Inside Indiana Jones with John Rhys-Davies

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With the recent release of the entire Indiana Jones collection on Blu-Ray, everyone involved is feeling a bit nostalgic and proud of the work that stands the test of time. John Rhys-Davies, who portrays Indy’s sidekick Sallah, phoned Movie Fanatic for an exclusive interview, taking us inside the filming of the movie that would become a classic. “I knew there was an outside chance that it was so original that it might become an iconic movie. You never know though,” Rhys-Davies said.

John Rhys-Davies and Harrison Ford Raiders of the Lost Ark

“This is a great adventure, but is there an audience? When I finally saw it, I went, ‘Oh boy.’ It was so much bigger than I imagined.”

One thing that has impressed Rhys-Davies the most is how it has not only aged well, but unified families across age groups. “It’s meant a lot to so many generations. I was at a fan convention in Toronto, I met -- and this is not the first time -- a grandfather, with his son, who had introduced Raiders of the Lost Ark to his grandsons. It’s become a multi-generational bonding thing,” Rhys-Davies proudly stated.

While filming the series across the globe with director Steven Spielberg, producer George Lucas and star Harrison Ford, Rhys-Davies had a front row seat to the magic that was the creative force of those three. The script by Lawrence Kasdan was solid, but the three men at the center of the Indiana Jones franchise made little tweaks along the way that sent it into the pop icon stratosphere.

“The script was really filled with scene descriptions, not a great deal of dialogue. A lot of the dialogue was written by Steven and Harrison, along the way,” Rhys-Davies admitted.

The Blu-Ray release of the Indiana Jones series contains many astounding behind-the-scenes features, and as Rhys-Davies points out, the most valuable may be the one that showcases how the Indy brain trust molded their story as it went along.

“You get this extraordinary sense of how Steven knows exactly what he wants to do visually, and how he wants these comic effects to work. You also see Harrison sculpting scenes. I had not realized until I saw the behind-the-scenes features, just how thoughtful, deliberate and conscious his character creation was of Indiana Jones,” he said.

“He had a gut instinct of how Indy should be. In so many ways, the film owes its success to his astuteness to help create this iconic character.”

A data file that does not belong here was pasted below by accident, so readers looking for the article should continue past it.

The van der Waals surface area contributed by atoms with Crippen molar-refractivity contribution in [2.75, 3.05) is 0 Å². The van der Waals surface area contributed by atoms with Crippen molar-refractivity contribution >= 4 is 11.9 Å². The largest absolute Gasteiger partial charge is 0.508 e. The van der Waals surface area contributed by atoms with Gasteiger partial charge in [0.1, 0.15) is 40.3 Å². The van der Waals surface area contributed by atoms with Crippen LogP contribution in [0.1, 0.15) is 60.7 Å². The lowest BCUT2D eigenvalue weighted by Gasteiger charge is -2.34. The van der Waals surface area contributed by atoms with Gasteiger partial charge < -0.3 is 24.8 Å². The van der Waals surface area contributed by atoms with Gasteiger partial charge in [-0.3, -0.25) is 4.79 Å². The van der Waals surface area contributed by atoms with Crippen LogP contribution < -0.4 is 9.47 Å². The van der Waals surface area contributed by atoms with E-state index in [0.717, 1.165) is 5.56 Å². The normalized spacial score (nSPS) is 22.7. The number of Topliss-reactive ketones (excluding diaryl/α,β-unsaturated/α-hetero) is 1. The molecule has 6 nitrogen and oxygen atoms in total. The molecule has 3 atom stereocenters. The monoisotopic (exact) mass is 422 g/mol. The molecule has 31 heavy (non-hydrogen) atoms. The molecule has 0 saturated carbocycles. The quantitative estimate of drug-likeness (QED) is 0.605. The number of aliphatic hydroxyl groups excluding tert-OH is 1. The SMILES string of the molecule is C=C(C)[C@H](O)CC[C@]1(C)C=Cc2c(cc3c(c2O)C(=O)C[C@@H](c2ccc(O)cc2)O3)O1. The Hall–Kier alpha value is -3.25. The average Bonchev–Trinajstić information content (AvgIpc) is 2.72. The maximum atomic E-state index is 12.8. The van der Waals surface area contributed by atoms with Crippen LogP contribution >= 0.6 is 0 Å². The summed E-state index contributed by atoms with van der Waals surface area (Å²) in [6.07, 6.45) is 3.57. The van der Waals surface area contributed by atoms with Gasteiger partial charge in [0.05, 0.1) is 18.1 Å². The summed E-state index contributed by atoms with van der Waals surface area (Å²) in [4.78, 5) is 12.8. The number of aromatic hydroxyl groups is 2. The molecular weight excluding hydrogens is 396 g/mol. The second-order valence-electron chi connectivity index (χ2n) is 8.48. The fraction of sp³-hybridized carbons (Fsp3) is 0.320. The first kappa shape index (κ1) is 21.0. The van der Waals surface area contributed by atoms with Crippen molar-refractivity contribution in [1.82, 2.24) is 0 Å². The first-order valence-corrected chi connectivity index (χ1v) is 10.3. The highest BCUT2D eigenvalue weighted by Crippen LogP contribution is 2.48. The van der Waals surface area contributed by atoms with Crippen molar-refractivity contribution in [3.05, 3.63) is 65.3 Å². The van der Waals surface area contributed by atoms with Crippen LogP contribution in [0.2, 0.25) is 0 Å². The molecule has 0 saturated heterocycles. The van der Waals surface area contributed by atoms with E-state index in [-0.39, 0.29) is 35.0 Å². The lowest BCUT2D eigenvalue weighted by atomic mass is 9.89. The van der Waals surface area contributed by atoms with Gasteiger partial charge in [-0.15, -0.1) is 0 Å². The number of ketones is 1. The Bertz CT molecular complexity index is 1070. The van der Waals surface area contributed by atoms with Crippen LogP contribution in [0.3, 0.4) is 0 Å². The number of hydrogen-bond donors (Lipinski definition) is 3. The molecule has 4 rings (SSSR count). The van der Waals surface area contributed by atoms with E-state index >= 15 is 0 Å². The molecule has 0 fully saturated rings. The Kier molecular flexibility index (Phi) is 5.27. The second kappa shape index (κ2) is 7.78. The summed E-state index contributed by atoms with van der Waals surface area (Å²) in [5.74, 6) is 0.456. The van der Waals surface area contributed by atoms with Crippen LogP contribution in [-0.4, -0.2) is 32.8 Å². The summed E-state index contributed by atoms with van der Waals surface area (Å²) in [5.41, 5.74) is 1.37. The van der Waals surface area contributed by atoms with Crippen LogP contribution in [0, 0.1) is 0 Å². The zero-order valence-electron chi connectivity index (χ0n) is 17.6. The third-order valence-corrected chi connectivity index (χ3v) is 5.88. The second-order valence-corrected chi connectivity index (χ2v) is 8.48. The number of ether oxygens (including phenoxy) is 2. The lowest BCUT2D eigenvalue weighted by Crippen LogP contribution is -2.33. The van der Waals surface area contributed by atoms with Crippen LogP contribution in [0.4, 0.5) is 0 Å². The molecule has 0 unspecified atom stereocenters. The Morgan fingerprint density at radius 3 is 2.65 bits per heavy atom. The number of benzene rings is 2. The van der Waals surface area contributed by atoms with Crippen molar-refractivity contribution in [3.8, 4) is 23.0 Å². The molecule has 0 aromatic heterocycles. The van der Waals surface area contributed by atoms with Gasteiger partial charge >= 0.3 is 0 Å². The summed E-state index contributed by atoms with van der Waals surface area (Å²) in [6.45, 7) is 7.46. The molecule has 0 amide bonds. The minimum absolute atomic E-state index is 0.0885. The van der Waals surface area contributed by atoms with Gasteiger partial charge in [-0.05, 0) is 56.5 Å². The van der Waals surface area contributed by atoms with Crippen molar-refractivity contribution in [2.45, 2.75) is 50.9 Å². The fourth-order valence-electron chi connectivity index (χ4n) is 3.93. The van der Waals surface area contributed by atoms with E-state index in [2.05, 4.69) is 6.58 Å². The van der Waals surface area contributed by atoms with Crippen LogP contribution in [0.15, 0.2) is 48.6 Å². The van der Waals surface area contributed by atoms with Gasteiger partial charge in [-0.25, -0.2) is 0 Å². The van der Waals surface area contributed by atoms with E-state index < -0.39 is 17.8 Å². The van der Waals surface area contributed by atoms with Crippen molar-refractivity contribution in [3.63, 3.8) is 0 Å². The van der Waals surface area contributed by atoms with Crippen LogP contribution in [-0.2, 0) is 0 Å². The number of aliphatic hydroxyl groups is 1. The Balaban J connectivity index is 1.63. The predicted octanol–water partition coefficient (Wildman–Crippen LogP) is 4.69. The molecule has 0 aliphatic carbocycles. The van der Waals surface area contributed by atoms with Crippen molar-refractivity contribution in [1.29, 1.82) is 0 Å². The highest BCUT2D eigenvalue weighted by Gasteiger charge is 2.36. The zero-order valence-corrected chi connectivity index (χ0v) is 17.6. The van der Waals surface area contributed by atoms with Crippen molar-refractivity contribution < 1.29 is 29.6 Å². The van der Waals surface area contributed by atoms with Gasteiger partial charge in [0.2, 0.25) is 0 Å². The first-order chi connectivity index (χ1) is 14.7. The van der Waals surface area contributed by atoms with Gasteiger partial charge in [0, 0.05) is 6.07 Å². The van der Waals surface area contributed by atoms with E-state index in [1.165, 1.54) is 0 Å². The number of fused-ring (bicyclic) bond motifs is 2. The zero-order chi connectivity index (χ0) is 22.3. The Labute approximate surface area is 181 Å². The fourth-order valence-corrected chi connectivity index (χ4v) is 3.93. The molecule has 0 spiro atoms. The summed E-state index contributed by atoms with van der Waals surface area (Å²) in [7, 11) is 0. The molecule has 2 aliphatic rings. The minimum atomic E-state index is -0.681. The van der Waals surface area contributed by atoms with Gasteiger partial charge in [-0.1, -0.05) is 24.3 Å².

The actor, who also made another film series of legendary stature, The Lord of the Rings starring Elijah Wood -- with his portrayal of Gimli -- learned on the Raiders set how important it was to have a producer that so believes in his director as Lucas did of Spielberg.

“I was blown away by the extraordinary supportive behind-the-scenes creative friend that ideally all directors should have. The producer as your friend is invaluable, and Steven had that in George. I also remember Steven telling us all, since it was George’s film as much as his, he was conscious of that. They behaved so responsibly together,” Rhys-Davies said.
Harrison Ford John Rhys-Davies Raiders of the Lost Ark

“In a way, it’s a testimony to allowing producers and directors of genius to have their moments. Sometimes, all that careful studio control is designed to cover your ass and make sure the fault for failure isn’t mine, rather than giving creative people the chance to succeed. This is a tribute to both of them as producer-director. Their guidance was priceless.”

When asked to share one moment that stands out above all others, he recalls a moment that was equally hilarious for him as it had to be heart-stopping for filmmakers.

“One of my favorite ones was being on the hillsides overlooking the plane going up in flames and the necessity for putting the fire out. The Tunisian fire brigade had stretched out their hoses under the desert sand. I had an overview of this sitting on the hill,” Rhys-Davies recalled.

“I see Indy and Marion (Karen Allen) running away from the plane on fire and Steven calls, ‘Cut.’ Then the shout goes out for water to put out the fire and snaking suddenly underneath the desert sand -- you see these hoses coming alive and the sand getting wet. There is more water coming out of the leaks in the hose than was coming out at the fire!” Rhys-Davies said, laughing.

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